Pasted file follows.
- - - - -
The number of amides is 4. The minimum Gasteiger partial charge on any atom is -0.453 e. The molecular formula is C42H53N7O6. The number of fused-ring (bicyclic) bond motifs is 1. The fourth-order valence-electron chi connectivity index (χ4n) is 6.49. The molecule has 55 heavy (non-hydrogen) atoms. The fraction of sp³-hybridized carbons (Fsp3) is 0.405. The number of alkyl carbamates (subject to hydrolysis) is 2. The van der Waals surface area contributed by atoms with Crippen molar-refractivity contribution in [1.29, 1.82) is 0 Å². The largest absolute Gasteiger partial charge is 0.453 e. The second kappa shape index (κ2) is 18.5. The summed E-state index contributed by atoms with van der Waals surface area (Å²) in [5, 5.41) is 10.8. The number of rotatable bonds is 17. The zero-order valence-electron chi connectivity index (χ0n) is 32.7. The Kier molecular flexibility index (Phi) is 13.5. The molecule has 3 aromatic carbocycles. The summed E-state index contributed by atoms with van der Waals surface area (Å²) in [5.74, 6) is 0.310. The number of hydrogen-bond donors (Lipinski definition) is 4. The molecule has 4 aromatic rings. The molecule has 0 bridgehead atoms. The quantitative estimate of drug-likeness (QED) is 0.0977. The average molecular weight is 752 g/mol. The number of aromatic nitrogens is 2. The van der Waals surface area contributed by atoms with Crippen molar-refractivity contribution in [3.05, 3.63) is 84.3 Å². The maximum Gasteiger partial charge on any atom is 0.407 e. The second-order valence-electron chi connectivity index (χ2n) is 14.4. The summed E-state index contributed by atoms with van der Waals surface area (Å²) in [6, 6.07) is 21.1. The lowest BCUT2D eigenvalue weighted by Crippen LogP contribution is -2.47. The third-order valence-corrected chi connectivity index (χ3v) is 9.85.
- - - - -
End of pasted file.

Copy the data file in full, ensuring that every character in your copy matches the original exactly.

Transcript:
The number of amides is 4. The minimum Gasteiger partial charge on any atom is -0.453 e. The molecular formula is C42H53N7O6. The number of fused-ring (bicyclic) bond motifs is 1. The fourth-order valence-electron chi connectivity index (χ4n) is 6.49. The molecule has 55 heavy (non-hydrogen) atoms. The fraction of sp³-hybridized carbons (Fsp3) is 0.405. The number of alkyl carbamates (subject to hydrolysis) is 2. The van der Waals surface area contributed by atoms with Crippen molar-refractivity contribution in [1.29, 1.82) is 0 Å². The largest absolute Gasteiger partial charge is 0.453 e. The second kappa shape index (κ2) is 18.5. The summed E-state index contributed by atoms with van der Waals surface area (Å²) in [5, 5.41) is 10.8. The number of rotatable bonds is 17. The zero-order valence-electron chi connectivity index (χ0n) is 32.7. The Kier molecular flexibility index (Phi) is 13.5. The molecule has 3 aromatic carbocycles. The summed E-state index contributed by atoms with van der Waals surface area (Å²) in [5.74, 6) is 0.310. The number of hydrogen-bond donors (Lipinski definition) is 4. The molecule has 4 aromatic rings. The molecule has 0 bridgehead atoms. The quantitative estimate of drug-likeness (QED) is 0.0977. The average molecular weight is 752 g/mol. The number of aromatic nitrogens is 2. The van der Waals surface area contributed by atoms with Crippen molar-refractivity contribution in [3.05, 3.63) is 84.3 Å². The maximum Gasteiger partial charge on any atom is 0.407 e. The second-order valence-electron chi connectivity index (χ2n) is 14.4. The summed E-state index contributed by atoms with van der Waals surface area (Å²) in [6, 6.07) is 21.1. The lowest BCUT2D eigenvalue weighted by Crippen LogP contribution is -2.47. The third-order valence-corrected chi connectivity index (χ3v) is 9.85.